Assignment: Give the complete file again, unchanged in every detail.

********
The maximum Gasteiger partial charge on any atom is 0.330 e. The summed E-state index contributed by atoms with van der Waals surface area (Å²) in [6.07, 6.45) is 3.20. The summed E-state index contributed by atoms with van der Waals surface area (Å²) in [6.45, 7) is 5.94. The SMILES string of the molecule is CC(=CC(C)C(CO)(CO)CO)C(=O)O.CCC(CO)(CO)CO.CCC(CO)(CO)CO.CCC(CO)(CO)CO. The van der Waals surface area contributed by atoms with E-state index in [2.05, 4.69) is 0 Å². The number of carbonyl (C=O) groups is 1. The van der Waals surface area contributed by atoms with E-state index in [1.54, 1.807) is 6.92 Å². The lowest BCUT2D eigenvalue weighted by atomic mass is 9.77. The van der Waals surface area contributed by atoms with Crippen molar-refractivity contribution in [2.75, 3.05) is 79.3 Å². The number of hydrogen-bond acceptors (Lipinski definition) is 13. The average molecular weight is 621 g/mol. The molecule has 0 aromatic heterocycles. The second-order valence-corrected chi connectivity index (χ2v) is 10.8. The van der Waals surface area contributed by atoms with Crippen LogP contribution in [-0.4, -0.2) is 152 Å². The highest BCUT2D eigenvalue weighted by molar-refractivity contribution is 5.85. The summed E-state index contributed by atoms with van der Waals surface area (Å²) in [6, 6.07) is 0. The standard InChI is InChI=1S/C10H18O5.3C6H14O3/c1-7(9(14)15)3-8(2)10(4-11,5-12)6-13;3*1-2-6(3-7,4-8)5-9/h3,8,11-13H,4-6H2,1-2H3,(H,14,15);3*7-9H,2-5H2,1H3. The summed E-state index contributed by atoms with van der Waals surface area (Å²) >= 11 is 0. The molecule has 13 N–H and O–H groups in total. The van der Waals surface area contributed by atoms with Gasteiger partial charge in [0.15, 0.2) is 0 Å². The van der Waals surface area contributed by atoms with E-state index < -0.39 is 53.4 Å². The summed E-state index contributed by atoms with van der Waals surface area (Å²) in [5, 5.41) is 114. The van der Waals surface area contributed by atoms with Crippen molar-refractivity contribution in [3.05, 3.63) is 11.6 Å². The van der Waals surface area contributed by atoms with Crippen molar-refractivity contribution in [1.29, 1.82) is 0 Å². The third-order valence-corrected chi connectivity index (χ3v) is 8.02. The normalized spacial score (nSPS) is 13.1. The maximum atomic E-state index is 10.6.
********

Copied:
The maximum Gasteiger partial charge on any atom is 0.330 e. The summed E-state index contributed by atoms with van der Waals surface area (Å²) in [6.07, 6.45) is 3.20. The summed E-state index contributed by atoms with van der Waals surface area (Å²) in [6.45, 7) is 5.94. The SMILES string of the molecule is CC(=CC(C)C(CO)(CO)CO)C(=O)O.CCC(CO)(CO)CO.CCC(CO)(CO)CO.CCC(CO)(CO)CO. The van der Waals surface area contributed by atoms with E-state index in [2.05, 4.69) is 0 Å². The number of carbonyl (C=O) groups is 1. The van der Waals surface area contributed by atoms with E-state index in [1.54, 1.807) is 6.92 Å². The lowest BCUT2D eigenvalue weighted by atomic mass is 9.77. The van der Waals surface area contributed by atoms with Crippen molar-refractivity contribution in [2.75, 3.05) is 79.3 Å². The number of hydrogen-bond acceptors (Lipinski definition) is 13. The average molecular weight is 621 g/mol. The molecule has 0 aromatic heterocycles. The second-order valence-corrected chi connectivity index (χ2v) is 10.8. The van der Waals surface area contributed by atoms with Crippen LogP contribution in [-0.4, -0.2) is 152 Å². The highest BCUT2D eigenvalue weighted by molar-refractivity contribution is 5.85. The summed E-state index contributed by atoms with van der Waals surface area (Å²) in [6, 6.07) is 0. The standard InChI is InChI=1S/C10H18O5.3C6H14O3/c1-7(9(14)15)3-8(2)10(4-11,5-12)6-13;3*1-2-6(3-7,4-8)5-9/h3,8,11-13H,4-6H2,1-2H3,(H,14,15);3*7-9H,2-5H2,1H3. The summed E-state index contributed by atoms with van der Waals surface area (Å²) >= 11 is 0. The molecule has 13 N–H and O–H groups in total. The van der Waals surface area contributed by atoms with Gasteiger partial charge in [0.15, 0.2) is 0 Å². The van der Waals surface area contributed by atoms with E-state index < -0.39 is 53.4 Å². The summed E-state index contributed by atoms with van der Waals surface area (Å²) in [5, 5.41) is 114. The van der Waals surface area contributed by atoms with Crippen molar-refractivity contribution in [3.05, 3.63) is 11.6 Å². The van der Waals surface area contributed by atoms with Crippen molar-refractivity contribution in [1.29, 1.82) is 0 Å². The third-order valence-corrected chi connectivity index (χ3v) is 8.02. The normalized spacial score (nSPS) is 13.1. The maximum atomic E-state index is 10.6.